Besides a display of weaponry, the other thing that every Argentinian town has is a memorial to the victims of the Falklands Conflict. This usually takes the form of a plaza, but in Ushuaia they have an ‘eternal flame’. Behind the flame there’s a list of all the Argentinian men who died for the glory of their nation. I’m told that many of them were conscripts.
The first time that we visited Argentina, 15 years after the Conflict, there wasn’t much talk of the Malvinas, but just as Galtieri used them as a means of rallying the people behind him, so Christina Kirschner, during her presidency, did the same. This memorial dates from her ‘reign’ and from the 30th anniversary of the dispute.
We’ve noticed that there is far more interest in the islands in this region than in Buenos Aires. Some of the people down here are almost as passionate about them as the folks who live there.
Again, I just find this monument very depressing, partly because war is depressing, but also because it’s not remotely scenic. (Behind the photographer there is a conglomeration of concrete edifices.)
You know, thinking about it, I can’t come up with a single South American town which isn’t verging on the side of ugly; and that includes Rio de Janeiro, which is simply a mass of concrete tower-blocks interspersed with ghettos.
Is it a matter of finance – is it simply that these ‘developing nations’ can’t afford to invest in more attractive architecture? – or is concern for such things purely a European foible?
Maybe it doesn’t matter what the place looks like. Perhaps the desire for ‘prettiness’ is bourgeois?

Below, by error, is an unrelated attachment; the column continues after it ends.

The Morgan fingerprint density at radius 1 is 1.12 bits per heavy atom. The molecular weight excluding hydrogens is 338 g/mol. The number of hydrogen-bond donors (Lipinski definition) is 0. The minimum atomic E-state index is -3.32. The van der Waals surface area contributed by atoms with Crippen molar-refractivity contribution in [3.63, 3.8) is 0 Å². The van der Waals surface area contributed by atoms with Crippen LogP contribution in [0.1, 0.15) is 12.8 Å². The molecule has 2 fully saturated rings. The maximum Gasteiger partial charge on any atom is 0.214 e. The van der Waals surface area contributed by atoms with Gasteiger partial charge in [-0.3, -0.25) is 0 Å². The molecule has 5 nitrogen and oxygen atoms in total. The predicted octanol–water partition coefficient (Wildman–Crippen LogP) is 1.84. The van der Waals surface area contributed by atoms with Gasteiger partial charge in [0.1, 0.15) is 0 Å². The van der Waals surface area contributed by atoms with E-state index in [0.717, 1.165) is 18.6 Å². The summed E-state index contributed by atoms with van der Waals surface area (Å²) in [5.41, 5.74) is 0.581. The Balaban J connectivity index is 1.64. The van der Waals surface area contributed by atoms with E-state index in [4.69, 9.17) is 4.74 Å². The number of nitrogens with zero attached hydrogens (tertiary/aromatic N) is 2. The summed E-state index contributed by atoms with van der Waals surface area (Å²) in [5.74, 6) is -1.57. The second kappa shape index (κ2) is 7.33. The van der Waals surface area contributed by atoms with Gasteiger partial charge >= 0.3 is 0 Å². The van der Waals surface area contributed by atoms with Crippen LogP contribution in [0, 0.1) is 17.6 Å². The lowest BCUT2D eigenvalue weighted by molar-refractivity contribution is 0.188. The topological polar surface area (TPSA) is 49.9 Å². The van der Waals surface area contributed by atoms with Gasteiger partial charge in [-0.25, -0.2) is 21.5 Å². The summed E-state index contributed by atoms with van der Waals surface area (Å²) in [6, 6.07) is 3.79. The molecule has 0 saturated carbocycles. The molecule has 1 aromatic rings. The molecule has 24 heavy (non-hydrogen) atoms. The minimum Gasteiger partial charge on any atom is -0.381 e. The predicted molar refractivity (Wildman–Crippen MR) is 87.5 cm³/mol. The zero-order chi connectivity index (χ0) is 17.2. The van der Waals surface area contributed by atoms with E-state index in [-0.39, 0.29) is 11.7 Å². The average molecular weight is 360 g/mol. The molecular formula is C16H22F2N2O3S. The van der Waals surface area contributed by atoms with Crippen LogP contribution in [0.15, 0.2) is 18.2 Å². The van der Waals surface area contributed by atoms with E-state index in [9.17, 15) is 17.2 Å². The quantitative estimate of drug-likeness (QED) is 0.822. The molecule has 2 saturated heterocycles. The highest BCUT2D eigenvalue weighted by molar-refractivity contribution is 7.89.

Or maybe it reveals too much attachment to things of the senses?
“Oh, but it does matter!” cries my heart.
Where there is beauty then my heart is uplifted. Where there is only ugliness I feel glum.
I’m not alone in this, I know, for why else would so many people find beauty and perfection and some sort of solace in the wildness of Nature? I’m not sure why it matters, but it really does matter; and I wouldn’t mind betting that people who live and work in a utilitarian environment are less productive and less creative than those who are surrounded by things which please the eye.
If we can mange to ignore the entangling wires, the concrete, and the street signs, then the old corrugated-tin cottage on the right-hand side of this picture still retains its charm.
What I don’t understand is why people don’t design and build things like that any more. Is concrete really so much cheaper?
Here’s another old house. This one has now been turned into a hostel.
Peering through the windows I noticed that the furnishings were just as quaint as the cottage itself and certainly a lot older than the pink paint – the cooker looked to be of vintage c.1950, and the dining room table was very rustic – so, evidently, anyone who stays here will gain an appreciation of the way things were.
Perhaps city planning, or the lack of it, really is just a matter of cost – of cost, and of lax building regulations. From a distance these cottages look colourful and quaint, but one suspects that on closer inspection they would prove to be not so well built as the early to mid-20th century houses in the previous pictures. Still, they do have one thing that those houses in the heart of the city now lack: They have the most marvellous view.
That’s what Ushuaia is all about – as I said before, it’s all about the setting. People don’t come here to admire the architecture; they come to get out of the town and onto those snowy slopes.
Those of us who have had the privilege of visiting other, more remote regions of Tierra del Fuego are simply spoilt. Too spoilt to appreciate the spoiled…
But even here, in Ushuaia, we yotties have the advantage over almost everyone else. Moored to the jetty at AFASyN, we get the best view of all of the mountains.